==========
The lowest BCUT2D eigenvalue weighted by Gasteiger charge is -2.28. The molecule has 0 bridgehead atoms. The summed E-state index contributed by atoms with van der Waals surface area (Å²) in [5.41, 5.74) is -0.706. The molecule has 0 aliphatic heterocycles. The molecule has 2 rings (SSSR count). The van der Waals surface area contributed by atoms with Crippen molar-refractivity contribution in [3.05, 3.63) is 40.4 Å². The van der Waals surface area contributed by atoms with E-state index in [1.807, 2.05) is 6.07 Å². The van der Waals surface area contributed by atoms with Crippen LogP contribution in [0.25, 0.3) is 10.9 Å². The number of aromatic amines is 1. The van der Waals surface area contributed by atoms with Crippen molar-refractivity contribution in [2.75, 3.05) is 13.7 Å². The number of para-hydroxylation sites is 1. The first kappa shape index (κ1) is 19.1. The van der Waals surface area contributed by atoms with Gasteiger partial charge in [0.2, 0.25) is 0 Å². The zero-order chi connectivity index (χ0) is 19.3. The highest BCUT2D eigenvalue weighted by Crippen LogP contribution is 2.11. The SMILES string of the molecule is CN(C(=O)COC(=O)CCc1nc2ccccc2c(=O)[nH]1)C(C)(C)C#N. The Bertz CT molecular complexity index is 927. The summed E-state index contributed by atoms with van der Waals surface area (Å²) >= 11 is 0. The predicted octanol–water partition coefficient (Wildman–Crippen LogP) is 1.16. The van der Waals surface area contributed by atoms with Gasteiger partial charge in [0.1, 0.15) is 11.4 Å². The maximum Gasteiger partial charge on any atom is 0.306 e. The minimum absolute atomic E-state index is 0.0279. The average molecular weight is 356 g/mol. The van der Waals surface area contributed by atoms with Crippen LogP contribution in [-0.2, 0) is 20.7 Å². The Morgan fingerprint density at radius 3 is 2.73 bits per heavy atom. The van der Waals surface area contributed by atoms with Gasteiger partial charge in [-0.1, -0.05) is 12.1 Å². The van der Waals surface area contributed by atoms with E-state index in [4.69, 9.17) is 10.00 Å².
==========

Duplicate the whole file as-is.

The lowest BCUT2D eigenvalue weighted by Gasteiger charge is -2.28. The molecule has 0 bridgehead atoms. The summed E-state index contributed by atoms with van der Waals surface area (Å²) in [5.41, 5.74) is -0.706. The molecule has 0 aliphatic heterocycles. The molecule has 2 rings (SSSR count). The van der Waals surface area contributed by atoms with Crippen molar-refractivity contribution in [3.05, 3.63) is 40.4 Å². The van der Waals surface area contributed by atoms with E-state index in [1.807, 2.05) is 6.07 Å². The van der Waals surface area contributed by atoms with Crippen LogP contribution in [0.25, 0.3) is 10.9 Å². The number of aromatic amines is 1. The van der Waals surface area contributed by atoms with Crippen molar-refractivity contribution in [2.75, 3.05) is 13.7 Å². The number of para-hydroxylation sites is 1. The first kappa shape index (κ1) is 19.1. The van der Waals surface area contributed by atoms with Gasteiger partial charge in [0.2, 0.25) is 0 Å². The zero-order chi connectivity index (χ0) is 19.3. The highest BCUT2D eigenvalue weighted by Crippen LogP contribution is 2.11. The SMILES string of the molecule is CN(C(=O)COC(=O)CCc1nc2ccccc2c(=O)[nH]1)C(C)(C)C#N. The Bertz CT molecular complexity index is 927. The summed E-state index contributed by atoms with van der Waals surface area (Å²) >= 11 is 0. The predicted octanol–water partition coefficient (Wildman–Crippen LogP) is 1.16. The van der Waals surface area contributed by atoms with Gasteiger partial charge in [0.1, 0.15) is 11.4 Å². The maximum Gasteiger partial charge on any atom is 0.306 e. The minimum absolute atomic E-state index is 0.0279. The average molecular weight is 356 g/mol. The van der Waals surface area contributed by atoms with Crippen LogP contribution in [-0.2, 0) is 20.7 Å². The Morgan fingerprint density at radius 3 is 2.73 bits per heavy atom. The van der Waals surface area contributed by atoms with Gasteiger partial charge in [-0.1, -0.05) is 12.1 Å². The van der Waals surface area contributed by atoms with E-state index in [4.69, 9.17) is 10.00 Å².